On second thought, I DO like to brag, ’cause I’m mighty proud of that ragged old flag…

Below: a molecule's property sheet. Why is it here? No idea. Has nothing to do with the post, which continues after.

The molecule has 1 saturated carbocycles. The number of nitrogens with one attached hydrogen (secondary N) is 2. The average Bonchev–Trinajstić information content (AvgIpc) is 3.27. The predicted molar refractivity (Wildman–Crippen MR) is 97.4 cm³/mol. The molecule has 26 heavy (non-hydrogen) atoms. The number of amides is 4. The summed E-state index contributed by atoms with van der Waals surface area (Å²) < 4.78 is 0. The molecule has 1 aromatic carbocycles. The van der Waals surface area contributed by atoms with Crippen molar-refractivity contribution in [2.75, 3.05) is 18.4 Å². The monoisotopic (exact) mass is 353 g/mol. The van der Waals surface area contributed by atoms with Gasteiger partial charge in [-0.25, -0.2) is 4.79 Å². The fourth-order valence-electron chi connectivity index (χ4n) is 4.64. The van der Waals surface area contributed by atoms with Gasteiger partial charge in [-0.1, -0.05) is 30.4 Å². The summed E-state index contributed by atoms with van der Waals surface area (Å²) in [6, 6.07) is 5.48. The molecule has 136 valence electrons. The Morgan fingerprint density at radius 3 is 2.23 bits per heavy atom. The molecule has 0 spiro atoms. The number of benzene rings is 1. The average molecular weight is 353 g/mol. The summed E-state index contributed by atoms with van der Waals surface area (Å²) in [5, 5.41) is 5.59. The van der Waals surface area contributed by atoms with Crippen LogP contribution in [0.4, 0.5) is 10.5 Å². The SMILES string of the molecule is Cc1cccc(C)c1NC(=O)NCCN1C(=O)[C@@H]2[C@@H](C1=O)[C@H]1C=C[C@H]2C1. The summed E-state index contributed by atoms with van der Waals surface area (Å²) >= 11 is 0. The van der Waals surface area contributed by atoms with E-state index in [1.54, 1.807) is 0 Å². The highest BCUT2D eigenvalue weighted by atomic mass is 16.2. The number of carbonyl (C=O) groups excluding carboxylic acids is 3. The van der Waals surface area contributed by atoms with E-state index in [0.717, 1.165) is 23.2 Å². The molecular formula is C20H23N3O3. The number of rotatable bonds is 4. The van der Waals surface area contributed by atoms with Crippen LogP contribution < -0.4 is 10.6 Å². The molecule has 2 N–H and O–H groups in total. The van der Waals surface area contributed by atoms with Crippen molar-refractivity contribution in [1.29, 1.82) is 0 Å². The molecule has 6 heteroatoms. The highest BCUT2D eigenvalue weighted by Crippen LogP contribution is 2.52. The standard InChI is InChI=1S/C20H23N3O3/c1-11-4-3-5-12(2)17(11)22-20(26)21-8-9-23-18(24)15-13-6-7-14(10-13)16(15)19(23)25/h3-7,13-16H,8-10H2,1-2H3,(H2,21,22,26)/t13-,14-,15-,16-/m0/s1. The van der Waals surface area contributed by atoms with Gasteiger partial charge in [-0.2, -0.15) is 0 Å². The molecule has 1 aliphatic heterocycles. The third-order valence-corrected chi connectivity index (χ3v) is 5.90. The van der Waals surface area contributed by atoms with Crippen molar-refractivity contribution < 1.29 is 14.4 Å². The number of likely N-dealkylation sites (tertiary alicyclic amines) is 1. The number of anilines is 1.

The following is a letter from a reader... Miles, I have grown up knowing about duty, honor, respect for authority. My father served in the military, my brother served in the military and I still serve in the military. I have been serving this great nation for almost 13 years. Each day I drive by several institutions that fly our nation's colors. Every day as I see the flag fly it reminds me of where our nation has been and where it is going. The other day I drove home and passed a flag that was flying upside down. My first thought was..."Is someone under distress?" I shook it off and turned towards my house. Something deep inside my thoughts were telling me to turn the car around. I turned the car around and headed to the institution to see what was the matter. I get out of my car in uniform and approach the front door. When I walk in the building, no one greeted me with a "Hello". I approached the front counter and stated who I was and why I was there. They stated that they were not under distress, so I asked them if they could get someone to fix their flag. Surely it was flying like that by mistake. Confident that I did my duty for the country, I walked away. This morning I drove past that same institution and the flag was not fixed properly. I don't want to presume what that tells me about the organization, however it does state that some people in this country do not take the flag as serious as I do. This led me to my research on the laws for the flag. "A separate provision contained in the Federal Criminal Code established criminal penalties for certain treatment of the flag. Prior to 1989, this provision provided criminal penalties for certain acts of desecration to the flag. In response to the Supreme Court decision in Texas v. Johnson (which held that anti-desecration statutes are unconstitutional if aimed at suppressing one type of expression), Congress enacted the Flag Protection Act of 1989 to provide criminal penalties for certain acts which violate the physical integrity of the flag. This law imposed a fine and/or up to one year in prison for knowingly mutilating, defacing, physically defiling, maintaining on the floor, or trampling upon any flag of the United States. In 1990, however, the Supreme Court held that the Flag Protection Act was unconstitutional as applied to burning the flag in a public protest." There may not be legal ramifications to the mistreatment of the flag however that shouldn't stop us from educating one another of the Flag Code. As any good military member, we will aggressively protect the flag against those that are against her. In turn, we will humbly approach its citizens that she flies over and tell them of her stories. Hopefully the citizens of the United States will hear our voices and follow the Flag Code. May she always wave as a symbol of our strength and unity. Just had to get this off my chest.